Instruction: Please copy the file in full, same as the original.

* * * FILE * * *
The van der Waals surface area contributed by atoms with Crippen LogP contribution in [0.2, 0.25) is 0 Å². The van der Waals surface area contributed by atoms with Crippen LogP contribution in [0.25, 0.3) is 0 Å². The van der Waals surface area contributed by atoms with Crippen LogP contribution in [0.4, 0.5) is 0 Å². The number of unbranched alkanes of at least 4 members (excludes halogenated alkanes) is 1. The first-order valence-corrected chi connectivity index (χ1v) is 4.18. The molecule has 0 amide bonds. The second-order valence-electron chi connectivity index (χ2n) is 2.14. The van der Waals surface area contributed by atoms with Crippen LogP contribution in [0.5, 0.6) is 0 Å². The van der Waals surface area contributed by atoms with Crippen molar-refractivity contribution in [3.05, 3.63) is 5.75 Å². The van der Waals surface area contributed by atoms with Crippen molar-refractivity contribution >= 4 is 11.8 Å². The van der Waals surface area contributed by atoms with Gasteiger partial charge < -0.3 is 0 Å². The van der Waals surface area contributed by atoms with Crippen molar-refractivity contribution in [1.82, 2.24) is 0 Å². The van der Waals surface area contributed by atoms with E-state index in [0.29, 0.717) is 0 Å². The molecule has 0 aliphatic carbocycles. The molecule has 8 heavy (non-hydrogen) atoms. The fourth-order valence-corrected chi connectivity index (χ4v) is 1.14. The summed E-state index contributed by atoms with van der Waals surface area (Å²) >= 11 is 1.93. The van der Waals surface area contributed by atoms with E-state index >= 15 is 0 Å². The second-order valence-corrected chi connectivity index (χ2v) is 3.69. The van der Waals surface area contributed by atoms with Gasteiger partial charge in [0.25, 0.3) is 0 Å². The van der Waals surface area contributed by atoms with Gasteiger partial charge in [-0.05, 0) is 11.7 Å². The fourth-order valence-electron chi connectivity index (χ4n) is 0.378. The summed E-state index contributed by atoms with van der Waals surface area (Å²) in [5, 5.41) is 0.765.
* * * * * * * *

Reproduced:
The van der Waals surface area contributed by atoms with Crippen LogP contribution in [0.2, 0.25) is 0 Å². The van der Waals surface area contributed by atoms with Crippen LogP contribution in [0.25, 0.3) is 0 Å². The van der Waals surface area contributed by atoms with Crippen LogP contribution in [0.4, 0.5) is 0 Å². The number of unbranched alkanes of at least 4 members (excludes halogenated alkanes) is 1. The first-order valence-corrected chi connectivity index (χ1v) is 4.18. The molecule has 0 amide bonds. The second-order valence-electron chi connectivity index (χ2n) is 2.14. The van der Waals surface area contributed by atoms with Crippen LogP contribution in [0.5, 0.6) is 0 Å². The van der Waals surface area contributed by atoms with Crippen molar-refractivity contribution in [3.05, 3.63) is 5.75 Å². The van der Waals surface area contributed by atoms with Crippen molar-refractivity contribution >= 4 is 11.8 Å². The van der Waals surface area contributed by atoms with Gasteiger partial charge < -0.3 is 0 Å². The van der Waals surface area contributed by atoms with Crippen molar-refractivity contribution in [1.82, 2.24) is 0 Å². The van der Waals surface area contributed by atoms with E-state index in [0.29, 0.717) is 0 Å². The molecule has 0 aliphatic carbocycles. The molecule has 8 heavy (non-hydrogen) atoms. The fourth-order valence-corrected chi connectivity index (χ4v) is 1.14. The summed E-state index contributed by atoms with van der Waals surface area (Å²) >= 11 is 1.93. The van der Waals surface area contributed by atoms with E-state index >= 15 is 0 Å². The second-order valence-corrected chi connectivity index (χ2v) is 3.69. The van der Waals surface area contributed by atoms with Gasteiger partial charge in [0.25, 0.3) is 0 Å². The van der Waals surface area contributed by atoms with Gasteiger partial charge in [-0.05, 0) is 11.7 Å². The fourth-order valence-electron chi connectivity index (χ4n) is 0.378. The summed E-state index contributed by atoms with van der Waals surface area (Å²) in [5, 5.41) is 0.765.